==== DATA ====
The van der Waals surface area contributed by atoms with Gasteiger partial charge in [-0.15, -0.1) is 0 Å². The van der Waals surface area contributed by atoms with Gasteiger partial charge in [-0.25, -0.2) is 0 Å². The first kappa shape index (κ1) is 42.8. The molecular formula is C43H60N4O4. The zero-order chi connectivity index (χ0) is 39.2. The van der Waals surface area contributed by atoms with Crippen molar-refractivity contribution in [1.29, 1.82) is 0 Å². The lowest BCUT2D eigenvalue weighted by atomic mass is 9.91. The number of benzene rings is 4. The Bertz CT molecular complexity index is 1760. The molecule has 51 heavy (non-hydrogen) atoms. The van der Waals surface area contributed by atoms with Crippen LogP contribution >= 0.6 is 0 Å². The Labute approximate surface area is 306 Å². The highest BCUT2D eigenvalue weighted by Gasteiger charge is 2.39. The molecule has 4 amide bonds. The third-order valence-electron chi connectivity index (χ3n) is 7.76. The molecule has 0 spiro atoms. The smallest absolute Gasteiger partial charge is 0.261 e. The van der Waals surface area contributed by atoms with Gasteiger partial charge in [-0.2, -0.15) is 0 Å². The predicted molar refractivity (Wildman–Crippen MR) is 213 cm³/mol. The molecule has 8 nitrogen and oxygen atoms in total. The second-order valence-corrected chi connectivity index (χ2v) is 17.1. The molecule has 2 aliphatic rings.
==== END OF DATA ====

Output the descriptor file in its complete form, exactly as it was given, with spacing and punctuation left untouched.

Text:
The van der Waals surface area contributed by atoms with Gasteiger partial charge in [-0.15, -0.1) is 0 Å². The van der Waals surface area contributed by atoms with Gasteiger partial charge in [-0.25, -0.2) is 0 Å². The first kappa shape index (κ1) is 42.8. The molecular formula is C43H60N4O4. The zero-order chi connectivity index (χ0) is 39.2. The van der Waals surface area contributed by atoms with Crippen molar-refractivity contribution in [1.29, 1.82) is 0 Å². The lowest BCUT2D eigenvalue weighted by atomic mass is 9.91. The number of benzene rings is 4. The Bertz CT molecular complexity index is 1760. The molecule has 51 heavy (non-hydrogen) atoms. The van der Waals surface area contributed by atoms with Crippen LogP contribution >= 0.6 is 0 Å². The Labute approximate surface area is 306 Å². The highest BCUT2D eigenvalue weighted by Gasteiger charge is 2.39. The molecule has 4 amide bonds. The third-order valence-electron chi connectivity index (χ3n) is 7.76. The molecule has 0 spiro atoms. The smallest absolute Gasteiger partial charge is 0.261 e. The van der Waals surface area contributed by atoms with Gasteiger partial charge in [-0.2, -0.15) is 0 Å². The predicted molar refractivity (Wildman–Crippen MR) is 213 cm³/mol. The molecule has 8 nitrogen and oxygen atoms in total. The second-order valence-corrected chi connectivity index (χ2v) is 17.1. The molecule has 2 aliphatic rings.